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Author Topic: Amusing anecdote ?  (Read 1817 times)
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David Makin
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« on: September 26, 2011, 06:15:31 AM »

I created an image using Ultra Fractal (2) on November 6th 2000 called "Aquamarine" and soon after started a disk render on my then PC with "non-adaptive AA" selected.

The render @8000*6000 took 29 days solid to complete i.e. the computer was never switched off though admittedly some of the time I was using foreground apps while UF rendered away in the background.

Now I have this dual 6-core beast I thought I'd see how much quicker the same render would be i.e. non-adaptive AA at 8000*6000.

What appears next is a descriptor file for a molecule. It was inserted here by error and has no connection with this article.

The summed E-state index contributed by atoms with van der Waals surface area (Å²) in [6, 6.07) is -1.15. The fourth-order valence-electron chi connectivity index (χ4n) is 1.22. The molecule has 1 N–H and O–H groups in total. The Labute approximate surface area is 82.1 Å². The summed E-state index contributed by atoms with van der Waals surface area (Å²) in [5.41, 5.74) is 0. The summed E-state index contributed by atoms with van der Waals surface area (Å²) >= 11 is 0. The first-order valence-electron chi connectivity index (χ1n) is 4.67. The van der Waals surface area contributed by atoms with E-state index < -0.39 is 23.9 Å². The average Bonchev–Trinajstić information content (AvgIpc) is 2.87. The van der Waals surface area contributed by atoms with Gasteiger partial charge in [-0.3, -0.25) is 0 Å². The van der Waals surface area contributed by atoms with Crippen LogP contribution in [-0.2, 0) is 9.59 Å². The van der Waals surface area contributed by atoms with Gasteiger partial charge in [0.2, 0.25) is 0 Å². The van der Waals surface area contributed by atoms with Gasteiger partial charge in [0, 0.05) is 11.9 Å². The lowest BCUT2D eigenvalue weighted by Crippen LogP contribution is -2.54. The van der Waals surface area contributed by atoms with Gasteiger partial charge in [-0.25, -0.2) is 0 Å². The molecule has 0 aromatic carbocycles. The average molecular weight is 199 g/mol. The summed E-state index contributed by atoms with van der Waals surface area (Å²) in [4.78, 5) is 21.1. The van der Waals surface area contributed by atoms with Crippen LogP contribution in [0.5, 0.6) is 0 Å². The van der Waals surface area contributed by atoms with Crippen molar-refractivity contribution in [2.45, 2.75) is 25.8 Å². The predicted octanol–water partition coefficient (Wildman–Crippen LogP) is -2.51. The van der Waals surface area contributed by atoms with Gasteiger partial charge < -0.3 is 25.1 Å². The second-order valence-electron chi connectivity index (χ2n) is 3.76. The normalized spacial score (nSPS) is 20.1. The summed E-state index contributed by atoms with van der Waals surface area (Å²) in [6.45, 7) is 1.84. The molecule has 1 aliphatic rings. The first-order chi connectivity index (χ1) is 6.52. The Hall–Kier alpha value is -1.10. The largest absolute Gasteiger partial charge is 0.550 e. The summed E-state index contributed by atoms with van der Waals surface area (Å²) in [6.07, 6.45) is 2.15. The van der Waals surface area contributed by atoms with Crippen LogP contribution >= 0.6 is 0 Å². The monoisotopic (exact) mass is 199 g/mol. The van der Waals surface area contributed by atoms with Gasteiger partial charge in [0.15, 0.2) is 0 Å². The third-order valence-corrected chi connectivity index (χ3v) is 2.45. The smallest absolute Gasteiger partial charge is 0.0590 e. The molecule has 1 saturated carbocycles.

Here's the info from the log file for the render:

26-9-11 03:55:03: Starting job MMF - Aquamarine.
26-9-11 03:55:03: Anti-aliasing on. Threshold: 0.00. Depth: 1. Subdivisions: 3x3.
26-9-11 03:55:03: Motion blur off.
26-9-11 03:55:03: Rendering in PNG format.
26-9-11 03:55:03: Calculating MMF-Aquamarine in /Users/davemakin/Documents/Ultra Fractal 5/Parameters/tmp.upr.
26-9-11 04:48:59: Saving to /Users/davemakin/Desktop/MMF - Aquamarine.png.
26-9-11 04:49:08: Job finished.

i.e. around 6 minutes short of an hour from start to finish.

So, rounding that up to 1 hour, 11 years of computer advancement has sped up number crunching by 29*24 = 696 times.
But wait, I also checked CPU usage and it was never over 40%, so the real increase in speed in 11 years is more like 1740 times since of course the original system was single-core without hyperthreading.
This is considerably better than the longstanding estimate that computer power doubles every 18 months.

As many older folks are often known to say "Kids today don't know they're born" !!!